Gallery shines on texting while driving
The Blaffer Art Museum held its third and final Gallery Talk on Thursday featuring the artists from the MFA Thesis exhibit, currently on display.
Sociology junior Jason Crockett said he thought third-year studio art graduate Rhonda Wolverton’s installation of her “TTYL” series was informative in an indirect way.
“I believe that seeing artwork like that or seeing life lessons like that will make the person take it a little better versus someone saying firmly, ‘Stop texting and driving,’” Crockett said. “Artwork like that really speaks.”
Crockett added that the self-titled “TTYL” is a reminder that someone can actually die at the corner due to texting and driving.
“You actually need to take your eyes off the road just to read the text message. Just for that split second, you look up and it’s like, ‘Oh, my god! I just killed or injured someone!’” Crockett said. “Don’t die over L-O-L.”
Nutrition junior Natalie Avina said the exhibit makes the viewer stop and think.
“It puts a visual on death and text messaging that you wouldn’t expect,” Avina said. “When you see the cross and you know that someone died because of that, it makes you put a greater value on life instead of thinking it’s OK to text and drive. I don’t believe in texting and driving. That’s for stupid people.”
The Daily Cougar sat down with Wolverton to discuss her exhibition.
The Daily Cougar: You mentioned the current situation of texting and driving inspired you to create these pieces. How long did it take you?
Rhonda Wolverton: I kind of work through them in two semesters. As far as making the piece, it didn’t take that long. This was one of these projects where, once I decided on texting and driving, that my wheels started spinning. In fact, just yesterday I just created more work on it yesterday that’s not even in the show, and my class was like, ‘You’re done. Why are you creating more work?’ But it was just things that felt like it needed to be part of it in some way. A lot of my project was finding the right space to photograph it in, because I knew I wasn’t going to bring most of it inside the gallery. So I did a lot of trying to figure out, taking a lot of pictures on several occasions, so that’s really what took a semester long. It was trying to find the right context so the message would be powerful. So then I had to decide which ones worked together and looks decent on the wall together.
The reaction time takes longer and slower from someone texting or reading a text to stop than someone who’s drunk.
TDC: What exactly inspired to go with texting and driving as your motif?
RW: It felt like it was an issue that I can understand. Part of when you’re looking for design for social good, you need to immerse yourself in the community. I did a lot of looking at different communities going in and trying to figure out. I didn’t really have a drop-off point, as far as I didn’t have someone that I knew had an illness of some sort or felt particularly strong about any issues. Same with texting and driving. I don’t have a personal story about it. But later on, one of my niece’s friends passed away while I was working on this project through a texting accident, and that was in the Dallas area. But it was my personal conviction that I felt like design needed to be about people. And I felt it was an issue that I had something to say about, and that I could at least remind somebody, and if nothing else, it’s reminding me.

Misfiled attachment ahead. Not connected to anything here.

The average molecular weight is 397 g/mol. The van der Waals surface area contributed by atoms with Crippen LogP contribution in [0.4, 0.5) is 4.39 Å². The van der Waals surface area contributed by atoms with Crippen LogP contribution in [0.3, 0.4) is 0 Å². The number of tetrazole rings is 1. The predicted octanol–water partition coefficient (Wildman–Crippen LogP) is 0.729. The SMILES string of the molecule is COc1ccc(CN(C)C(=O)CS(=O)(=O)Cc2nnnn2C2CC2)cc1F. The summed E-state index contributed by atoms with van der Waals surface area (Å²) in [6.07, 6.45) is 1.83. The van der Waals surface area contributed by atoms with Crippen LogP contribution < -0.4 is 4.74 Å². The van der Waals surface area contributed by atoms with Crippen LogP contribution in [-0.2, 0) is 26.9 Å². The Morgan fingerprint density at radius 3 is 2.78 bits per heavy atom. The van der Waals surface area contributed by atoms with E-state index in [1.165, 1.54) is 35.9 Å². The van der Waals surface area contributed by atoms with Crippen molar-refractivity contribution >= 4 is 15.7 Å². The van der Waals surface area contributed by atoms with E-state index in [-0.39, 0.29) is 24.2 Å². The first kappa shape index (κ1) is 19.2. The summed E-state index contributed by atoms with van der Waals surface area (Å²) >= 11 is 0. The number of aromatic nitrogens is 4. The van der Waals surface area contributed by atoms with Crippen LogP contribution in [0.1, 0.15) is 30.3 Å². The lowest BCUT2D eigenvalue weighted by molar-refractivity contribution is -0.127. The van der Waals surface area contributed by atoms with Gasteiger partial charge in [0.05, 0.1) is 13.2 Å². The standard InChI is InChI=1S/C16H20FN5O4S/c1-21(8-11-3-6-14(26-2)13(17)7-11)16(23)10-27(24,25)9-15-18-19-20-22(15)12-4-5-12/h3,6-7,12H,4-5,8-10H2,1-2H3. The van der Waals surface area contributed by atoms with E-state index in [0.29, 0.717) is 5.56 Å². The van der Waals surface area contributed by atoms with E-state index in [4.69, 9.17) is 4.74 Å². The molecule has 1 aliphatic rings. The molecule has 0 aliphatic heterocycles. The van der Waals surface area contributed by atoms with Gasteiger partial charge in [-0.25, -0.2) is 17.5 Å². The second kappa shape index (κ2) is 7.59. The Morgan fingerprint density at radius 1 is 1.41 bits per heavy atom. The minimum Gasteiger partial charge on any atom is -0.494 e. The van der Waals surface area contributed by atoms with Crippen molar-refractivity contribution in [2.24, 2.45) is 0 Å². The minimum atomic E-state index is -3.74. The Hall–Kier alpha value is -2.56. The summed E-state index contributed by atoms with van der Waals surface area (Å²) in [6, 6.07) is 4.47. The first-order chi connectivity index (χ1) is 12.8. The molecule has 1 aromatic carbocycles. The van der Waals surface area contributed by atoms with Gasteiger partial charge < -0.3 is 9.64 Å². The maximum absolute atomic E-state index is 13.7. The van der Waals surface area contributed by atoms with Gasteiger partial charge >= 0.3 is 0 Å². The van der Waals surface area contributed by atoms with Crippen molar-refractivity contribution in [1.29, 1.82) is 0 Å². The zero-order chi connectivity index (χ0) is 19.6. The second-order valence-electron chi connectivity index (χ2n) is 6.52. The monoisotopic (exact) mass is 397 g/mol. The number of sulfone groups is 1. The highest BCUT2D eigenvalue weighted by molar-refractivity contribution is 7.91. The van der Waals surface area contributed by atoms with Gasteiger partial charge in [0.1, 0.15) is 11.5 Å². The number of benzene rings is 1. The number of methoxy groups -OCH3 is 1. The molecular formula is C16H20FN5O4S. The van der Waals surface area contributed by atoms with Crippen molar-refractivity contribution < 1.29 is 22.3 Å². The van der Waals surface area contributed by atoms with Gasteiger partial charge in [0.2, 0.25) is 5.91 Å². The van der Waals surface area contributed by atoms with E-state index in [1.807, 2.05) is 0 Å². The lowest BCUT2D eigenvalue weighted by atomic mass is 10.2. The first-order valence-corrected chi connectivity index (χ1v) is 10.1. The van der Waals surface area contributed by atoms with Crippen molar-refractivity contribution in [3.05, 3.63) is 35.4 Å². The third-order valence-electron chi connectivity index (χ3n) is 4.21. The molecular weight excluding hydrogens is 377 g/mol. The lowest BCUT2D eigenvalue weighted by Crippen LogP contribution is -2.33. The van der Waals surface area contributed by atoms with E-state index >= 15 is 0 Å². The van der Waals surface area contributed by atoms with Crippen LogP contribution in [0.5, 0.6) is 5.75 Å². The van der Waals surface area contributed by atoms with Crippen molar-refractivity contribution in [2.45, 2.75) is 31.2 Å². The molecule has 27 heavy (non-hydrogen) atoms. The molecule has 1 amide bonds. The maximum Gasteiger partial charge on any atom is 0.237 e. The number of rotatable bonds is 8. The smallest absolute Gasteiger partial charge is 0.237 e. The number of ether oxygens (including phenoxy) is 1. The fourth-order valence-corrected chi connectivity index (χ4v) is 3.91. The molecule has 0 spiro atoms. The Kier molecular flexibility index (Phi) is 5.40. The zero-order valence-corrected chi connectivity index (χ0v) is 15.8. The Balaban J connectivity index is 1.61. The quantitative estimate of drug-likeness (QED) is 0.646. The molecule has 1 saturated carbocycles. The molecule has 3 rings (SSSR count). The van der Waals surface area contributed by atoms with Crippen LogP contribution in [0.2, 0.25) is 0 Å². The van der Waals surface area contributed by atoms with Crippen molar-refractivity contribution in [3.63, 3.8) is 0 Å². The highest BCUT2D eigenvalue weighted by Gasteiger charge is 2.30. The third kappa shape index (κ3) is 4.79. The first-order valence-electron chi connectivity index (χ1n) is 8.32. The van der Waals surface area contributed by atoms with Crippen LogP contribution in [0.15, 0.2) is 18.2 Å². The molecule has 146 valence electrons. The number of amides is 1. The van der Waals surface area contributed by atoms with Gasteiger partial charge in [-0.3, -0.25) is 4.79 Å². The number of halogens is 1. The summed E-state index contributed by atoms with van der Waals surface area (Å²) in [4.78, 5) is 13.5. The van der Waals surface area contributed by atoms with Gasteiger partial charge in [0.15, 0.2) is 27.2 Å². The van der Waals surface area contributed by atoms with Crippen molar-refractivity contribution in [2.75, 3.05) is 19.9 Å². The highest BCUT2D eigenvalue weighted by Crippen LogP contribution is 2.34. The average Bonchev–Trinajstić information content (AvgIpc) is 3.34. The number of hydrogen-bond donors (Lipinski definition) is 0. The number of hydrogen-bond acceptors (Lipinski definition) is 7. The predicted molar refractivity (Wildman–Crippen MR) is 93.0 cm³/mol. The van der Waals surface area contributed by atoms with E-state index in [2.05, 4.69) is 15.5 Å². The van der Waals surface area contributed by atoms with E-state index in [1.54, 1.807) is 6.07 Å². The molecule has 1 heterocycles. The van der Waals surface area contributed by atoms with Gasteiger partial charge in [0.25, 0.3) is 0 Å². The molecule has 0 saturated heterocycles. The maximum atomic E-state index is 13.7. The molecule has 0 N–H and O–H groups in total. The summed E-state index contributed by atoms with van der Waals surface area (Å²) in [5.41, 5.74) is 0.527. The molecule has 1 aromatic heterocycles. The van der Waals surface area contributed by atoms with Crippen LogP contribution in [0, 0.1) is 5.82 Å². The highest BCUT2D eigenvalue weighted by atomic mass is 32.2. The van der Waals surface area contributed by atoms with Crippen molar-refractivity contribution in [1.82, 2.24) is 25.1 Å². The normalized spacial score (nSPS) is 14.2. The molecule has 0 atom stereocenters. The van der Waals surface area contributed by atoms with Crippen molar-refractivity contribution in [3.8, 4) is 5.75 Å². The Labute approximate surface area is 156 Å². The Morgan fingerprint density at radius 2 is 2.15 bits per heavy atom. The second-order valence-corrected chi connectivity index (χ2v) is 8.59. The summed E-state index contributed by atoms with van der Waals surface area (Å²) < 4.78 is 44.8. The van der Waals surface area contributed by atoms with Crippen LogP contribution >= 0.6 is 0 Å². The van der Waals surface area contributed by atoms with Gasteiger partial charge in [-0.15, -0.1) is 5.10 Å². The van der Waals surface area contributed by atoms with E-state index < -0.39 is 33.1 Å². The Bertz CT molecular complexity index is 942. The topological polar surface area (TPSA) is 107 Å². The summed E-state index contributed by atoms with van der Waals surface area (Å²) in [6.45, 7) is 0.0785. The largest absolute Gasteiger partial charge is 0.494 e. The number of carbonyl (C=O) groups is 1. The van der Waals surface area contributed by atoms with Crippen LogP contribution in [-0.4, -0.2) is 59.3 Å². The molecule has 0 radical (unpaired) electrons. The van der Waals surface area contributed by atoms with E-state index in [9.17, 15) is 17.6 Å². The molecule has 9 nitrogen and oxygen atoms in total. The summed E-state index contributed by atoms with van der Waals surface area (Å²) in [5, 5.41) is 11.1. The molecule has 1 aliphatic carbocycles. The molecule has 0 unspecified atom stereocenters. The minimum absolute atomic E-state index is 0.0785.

TDC: Will much of your work in the future have something to say, or will it vary, depending on your work?
RW: It may be a lot of variety. I’m making sure it’s about the people and the reaction that people have. There’s this idea of relational art and of how the audience is interacting with the things that you’re saying. Those are things that I’m interested in. I don’t necessarily have to look at everything (through) the lens of design for social good. I can just look at ways that I feel are affecting people rather than that bottom line that I spoke about in Gallery Talk.
TDC: Is there anything else you want someone to know about the exhibit or your work?
RW: Come see this art. There’s a lot of wonderful art this year. There’s fantastic teaching and fantastic opportunities all of us have had here, and there’s so many people that have something to say and to offer to the world. It’s about ideas, and there’s just some wonderful things here.
The exhibit will remain on display until April 19.
For more information, visit the Blaffer Art Museum website.